What's My Line?

Season 17 Episode 3


Aired Daily 12:00 AM Sep 19, 1965 on CBS



  • Notes

    • This was not a good night for the panel in general. The were stumped by both contestants, even though they were starting to get close on the person who rounded up worms. Guest panelist Joe Garagiola was still working the Yankee broadcasts at the time of this appearance. He later would work for several years on NBC's "Game of the Week," as well as several playoff and World Series broadcasts. This would not be his final appearance on a panel show. A few years later, he would join the panel of the 1969-1978 five-day-a-week syndicated revival version of another Goodson-Todman classic, "To Tell the Truth." In fact, he would replace Garry Moore as host in 1977 when Moore decided to retire. He put in a very good performance on this broadcast. John never once pronounced his name correctly, though! - Sargebri (2004)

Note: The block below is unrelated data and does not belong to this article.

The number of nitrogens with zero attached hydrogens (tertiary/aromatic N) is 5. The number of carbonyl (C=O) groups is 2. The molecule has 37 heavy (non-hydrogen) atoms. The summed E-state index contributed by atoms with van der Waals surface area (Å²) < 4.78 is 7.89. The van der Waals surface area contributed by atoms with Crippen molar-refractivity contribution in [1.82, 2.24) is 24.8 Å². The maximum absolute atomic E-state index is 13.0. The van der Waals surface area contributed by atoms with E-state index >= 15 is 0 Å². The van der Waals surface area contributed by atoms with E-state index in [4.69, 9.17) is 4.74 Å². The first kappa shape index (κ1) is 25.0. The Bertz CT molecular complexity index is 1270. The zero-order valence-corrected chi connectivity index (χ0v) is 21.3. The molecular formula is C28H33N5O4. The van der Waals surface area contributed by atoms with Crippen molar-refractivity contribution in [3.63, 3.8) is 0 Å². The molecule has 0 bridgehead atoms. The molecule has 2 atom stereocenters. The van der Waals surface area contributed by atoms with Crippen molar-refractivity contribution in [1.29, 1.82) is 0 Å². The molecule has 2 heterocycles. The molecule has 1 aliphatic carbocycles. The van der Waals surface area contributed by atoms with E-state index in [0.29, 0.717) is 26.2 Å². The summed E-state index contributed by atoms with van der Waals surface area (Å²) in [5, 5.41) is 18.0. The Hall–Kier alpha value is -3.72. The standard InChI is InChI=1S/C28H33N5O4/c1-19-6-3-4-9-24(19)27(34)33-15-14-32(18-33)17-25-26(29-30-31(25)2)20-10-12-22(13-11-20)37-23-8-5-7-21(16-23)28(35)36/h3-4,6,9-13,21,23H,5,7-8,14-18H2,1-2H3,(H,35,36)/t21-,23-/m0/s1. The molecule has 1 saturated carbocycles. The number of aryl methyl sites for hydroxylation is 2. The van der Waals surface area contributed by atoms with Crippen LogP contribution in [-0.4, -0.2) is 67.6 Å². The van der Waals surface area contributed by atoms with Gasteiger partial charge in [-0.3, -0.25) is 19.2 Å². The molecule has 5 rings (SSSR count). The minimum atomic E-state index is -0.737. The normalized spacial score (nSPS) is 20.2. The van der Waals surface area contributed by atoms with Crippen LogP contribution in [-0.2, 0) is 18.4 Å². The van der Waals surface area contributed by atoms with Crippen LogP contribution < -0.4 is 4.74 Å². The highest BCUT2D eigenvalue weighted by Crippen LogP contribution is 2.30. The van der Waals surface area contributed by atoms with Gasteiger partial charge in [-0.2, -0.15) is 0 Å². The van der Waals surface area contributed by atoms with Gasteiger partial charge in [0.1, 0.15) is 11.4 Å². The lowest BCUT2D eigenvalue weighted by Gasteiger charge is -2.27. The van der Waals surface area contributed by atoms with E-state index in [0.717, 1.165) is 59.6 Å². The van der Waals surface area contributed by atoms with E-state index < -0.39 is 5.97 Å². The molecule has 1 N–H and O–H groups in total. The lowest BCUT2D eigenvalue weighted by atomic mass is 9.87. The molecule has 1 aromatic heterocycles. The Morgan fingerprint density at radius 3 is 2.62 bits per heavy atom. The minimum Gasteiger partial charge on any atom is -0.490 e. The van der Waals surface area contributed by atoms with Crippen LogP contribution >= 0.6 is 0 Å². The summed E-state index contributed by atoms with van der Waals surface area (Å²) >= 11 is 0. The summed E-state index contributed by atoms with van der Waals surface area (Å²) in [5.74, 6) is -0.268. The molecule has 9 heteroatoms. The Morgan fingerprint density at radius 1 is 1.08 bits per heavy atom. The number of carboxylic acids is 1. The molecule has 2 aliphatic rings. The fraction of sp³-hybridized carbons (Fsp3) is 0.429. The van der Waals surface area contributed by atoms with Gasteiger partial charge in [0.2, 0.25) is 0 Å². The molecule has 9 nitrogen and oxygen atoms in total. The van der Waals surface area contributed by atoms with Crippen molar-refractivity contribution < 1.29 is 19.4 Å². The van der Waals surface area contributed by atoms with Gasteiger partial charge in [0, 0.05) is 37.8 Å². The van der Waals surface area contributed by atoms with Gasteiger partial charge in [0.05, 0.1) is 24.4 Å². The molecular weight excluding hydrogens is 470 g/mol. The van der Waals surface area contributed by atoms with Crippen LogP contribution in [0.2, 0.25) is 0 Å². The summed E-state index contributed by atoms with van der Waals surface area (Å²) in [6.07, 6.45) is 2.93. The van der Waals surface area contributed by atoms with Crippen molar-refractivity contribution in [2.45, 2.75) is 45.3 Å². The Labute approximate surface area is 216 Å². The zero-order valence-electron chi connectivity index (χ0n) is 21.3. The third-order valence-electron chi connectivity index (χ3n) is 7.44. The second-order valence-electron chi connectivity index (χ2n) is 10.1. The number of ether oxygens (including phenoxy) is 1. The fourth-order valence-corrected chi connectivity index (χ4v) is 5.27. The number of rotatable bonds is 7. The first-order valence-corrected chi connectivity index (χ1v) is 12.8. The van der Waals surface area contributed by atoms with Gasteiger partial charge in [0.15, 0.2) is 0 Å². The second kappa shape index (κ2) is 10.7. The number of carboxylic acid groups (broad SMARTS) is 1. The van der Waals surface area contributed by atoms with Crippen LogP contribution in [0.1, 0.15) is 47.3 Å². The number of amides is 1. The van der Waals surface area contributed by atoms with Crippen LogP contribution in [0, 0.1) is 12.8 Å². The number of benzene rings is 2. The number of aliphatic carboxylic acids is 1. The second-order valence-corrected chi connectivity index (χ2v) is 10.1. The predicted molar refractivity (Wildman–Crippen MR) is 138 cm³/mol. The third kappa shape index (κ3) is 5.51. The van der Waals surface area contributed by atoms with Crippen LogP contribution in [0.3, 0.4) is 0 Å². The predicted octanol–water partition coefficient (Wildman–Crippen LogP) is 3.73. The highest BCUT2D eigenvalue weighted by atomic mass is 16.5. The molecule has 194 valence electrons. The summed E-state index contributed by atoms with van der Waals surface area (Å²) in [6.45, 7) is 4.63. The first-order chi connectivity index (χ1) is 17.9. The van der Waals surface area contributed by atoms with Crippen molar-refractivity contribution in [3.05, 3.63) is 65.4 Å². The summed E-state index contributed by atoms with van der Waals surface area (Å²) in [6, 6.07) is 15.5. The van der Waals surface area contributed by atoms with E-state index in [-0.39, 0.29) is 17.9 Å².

I AM THE GREATEST! Bennett timed his vacation perfectly. He was among the majority of Americans who still called Muhammad Ali "Cassius Clay." However, Ali was still greeted quite warmly by the audience. Ali was on the show to promote his November 22, 1965, Las Vegas, Nevada fight against former world champ Floyd Patterson, who also refused to call him by his new name. Ali would eventually defeat Patterson with a TKO in the 12th round. For game play, Ali answered his questions in a high falsetto disguised voice. He was eventually guessed by the panel. In the post round conversation, Ali announced that this bout was going to be broadcast live on closed-circut television, to be aired by Sportsvision. John mentions the fact that Ali won a 1960 Olympic gold medal when he was still known as "Cassius Clay." He won it fighting in the light heavyweight division. He wore his medal all the time, even after returning home to Louisville, Kentucky. One night, he got into a confrontation with a white motorcycle gang who hurled insults at him. He and his friend Ronnie King beat up the bikers. Later, Ali began to seriously think about what the medal meant, and saw it as nothing more than an object. He then took the medal off and threw it into the Ohio River. A few years later in 1964, he defeated Sonny Liston for the world heavyweight title. The next day, he stunned the world when he announced that he had joined the Nation of Islam and changed his name to Muhammad Ali. A few months later, he faced Liston in a controversial rematch. Many people to this day say the Liston fight was fixed. However, that controversy was nothing compared to what would happen later. In 1967, Ali's draft status was changed to 1-A, meaning that he was eligible for the draft. Sighting his religious beliefs, Ali refused induction, even though in all likelihood he would have been given non-combat duty. Ali was then indicted on charges of draft dodging, causing him to lose his boxing license in every state in the union. This not only caused him to be stripped of his title, it effectively put his career on hold for three years. After his license was reinstated, he fought several tune-up fights. He eventually fought then-current champ Joe Frazier on March 8, 1971, in what many have called the "Fight of the Century." Ali lost that fight, but eventually would regain his title on October 30, 1974, when he defeated George Foreman in Kinshasa, Zaire. In later years, his health deteriorated as a result of Parkinson's Syndrome, which was attributed to his years in the ring. However, this didn't stop Ali from becoming a goodwill ambassador. At the 1996 Atlanta Olympics, he was given two honors: First, at the opening ceremony, he provided a very emotional moment when he lit the torch to open the games. His second honor came during halftime of the men's basketball final, when he was presented with a duplicate gold medal to replace the one he lost. Today, he still acts as a goodwill ambassador, and he is now watching his daughter Laila as she works on her career in boxing. - Sargebri (2004)

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